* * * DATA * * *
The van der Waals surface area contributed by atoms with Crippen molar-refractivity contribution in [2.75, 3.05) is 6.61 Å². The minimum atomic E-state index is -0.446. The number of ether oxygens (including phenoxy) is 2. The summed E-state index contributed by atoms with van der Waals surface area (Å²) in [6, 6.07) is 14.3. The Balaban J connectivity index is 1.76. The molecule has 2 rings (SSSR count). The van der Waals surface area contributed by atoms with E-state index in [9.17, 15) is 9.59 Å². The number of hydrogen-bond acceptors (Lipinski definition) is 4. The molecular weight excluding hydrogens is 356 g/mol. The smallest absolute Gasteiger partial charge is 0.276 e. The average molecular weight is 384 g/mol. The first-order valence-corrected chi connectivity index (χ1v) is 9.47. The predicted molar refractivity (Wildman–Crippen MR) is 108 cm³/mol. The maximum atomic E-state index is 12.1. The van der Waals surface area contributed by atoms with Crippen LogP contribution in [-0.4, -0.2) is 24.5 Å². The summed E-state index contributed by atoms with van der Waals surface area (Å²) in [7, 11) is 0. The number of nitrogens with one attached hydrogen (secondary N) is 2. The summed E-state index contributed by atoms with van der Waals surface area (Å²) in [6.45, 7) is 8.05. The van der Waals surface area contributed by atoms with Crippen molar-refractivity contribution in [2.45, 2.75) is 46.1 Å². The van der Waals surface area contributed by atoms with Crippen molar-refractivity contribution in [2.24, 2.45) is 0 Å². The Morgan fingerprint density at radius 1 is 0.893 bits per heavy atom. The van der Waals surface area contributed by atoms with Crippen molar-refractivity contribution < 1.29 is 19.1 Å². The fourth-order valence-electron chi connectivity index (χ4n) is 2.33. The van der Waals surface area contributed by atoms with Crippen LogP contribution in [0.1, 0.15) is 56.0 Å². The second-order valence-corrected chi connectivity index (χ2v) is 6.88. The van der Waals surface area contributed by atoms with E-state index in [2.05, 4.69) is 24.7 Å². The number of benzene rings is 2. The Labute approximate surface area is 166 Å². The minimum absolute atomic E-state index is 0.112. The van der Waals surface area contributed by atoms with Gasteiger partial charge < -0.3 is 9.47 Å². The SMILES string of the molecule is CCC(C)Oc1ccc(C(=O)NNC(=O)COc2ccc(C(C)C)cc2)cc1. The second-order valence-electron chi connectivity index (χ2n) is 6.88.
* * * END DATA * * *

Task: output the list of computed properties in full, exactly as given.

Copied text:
The van der Waals surface area contributed by atoms with Crippen molar-refractivity contribution in [2.75, 3.05) is 6.61 Å². The minimum atomic E-state index is -0.446. The number of ether oxygens (including phenoxy) is 2. The summed E-state index contributed by atoms with van der Waals surface area (Å²) in [6, 6.07) is 14.3. The Balaban J connectivity index is 1.76. The molecule has 2 rings (SSSR count). The van der Waals surface area contributed by atoms with E-state index in [9.17, 15) is 9.59 Å². The number of hydrogen-bond acceptors (Lipinski definition) is 4. The molecular weight excluding hydrogens is 356 g/mol. The smallest absolute Gasteiger partial charge is 0.276 e. The average molecular weight is 384 g/mol. The first-order valence-corrected chi connectivity index (χ1v) is 9.47. The predicted molar refractivity (Wildman–Crippen MR) is 108 cm³/mol. The maximum atomic E-state index is 12.1. The van der Waals surface area contributed by atoms with Crippen LogP contribution in [-0.4, -0.2) is 24.5 Å². The summed E-state index contributed by atoms with van der Waals surface area (Å²) in [7, 11) is 0. The number of nitrogens with one attached hydrogen (secondary N) is 2. The summed E-state index contributed by atoms with van der Waals surface area (Å²) in [6.45, 7) is 8.05. The van der Waals surface area contributed by atoms with Crippen molar-refractivity contribution in [2.45, 2.75) is 46.1 Å². The van der Waals surface area contributed by atoms with Crippen molar-refractivity contribution in [2.24, 2.45) is 0 Å². The Morgan fingerprint density at radius 1 is 0.893 bits per heavy atom. The van der Waals surface area contributed by atoms with Crippen molar-refractivity contribution < 1.29 is 19.1 Å². The fourth-order valence-electron chi connectivity index (χ4n) is 2.33. The van der Waals surface area contributed by atoms with Crippen LogP contribution in [0.1, 0.15) is 56.0 Å². The second-order valence-corrected chi connectivity index (χ2v) is 6.88. The van der Waals surface area contributed by atoms with E-state index in [2.05, 4.69) is 24.7 Å². The number of benzene rings is 2. The Labute approximate surface area is 166 Å². The minimum absolute atomic E-state index is 0.112. The van der Waals surface area contributed by atoms with Gasteiger partial charge < -0.3 is 9.47 Å². The SMILES string of the molecule is CCC(C)Oc1ccc(C(=O)NNC(=O)COc2ccc(C(C)C)cc2)cc1. The second-order valence-electron chi connectivity index (χ2n) is 6.88.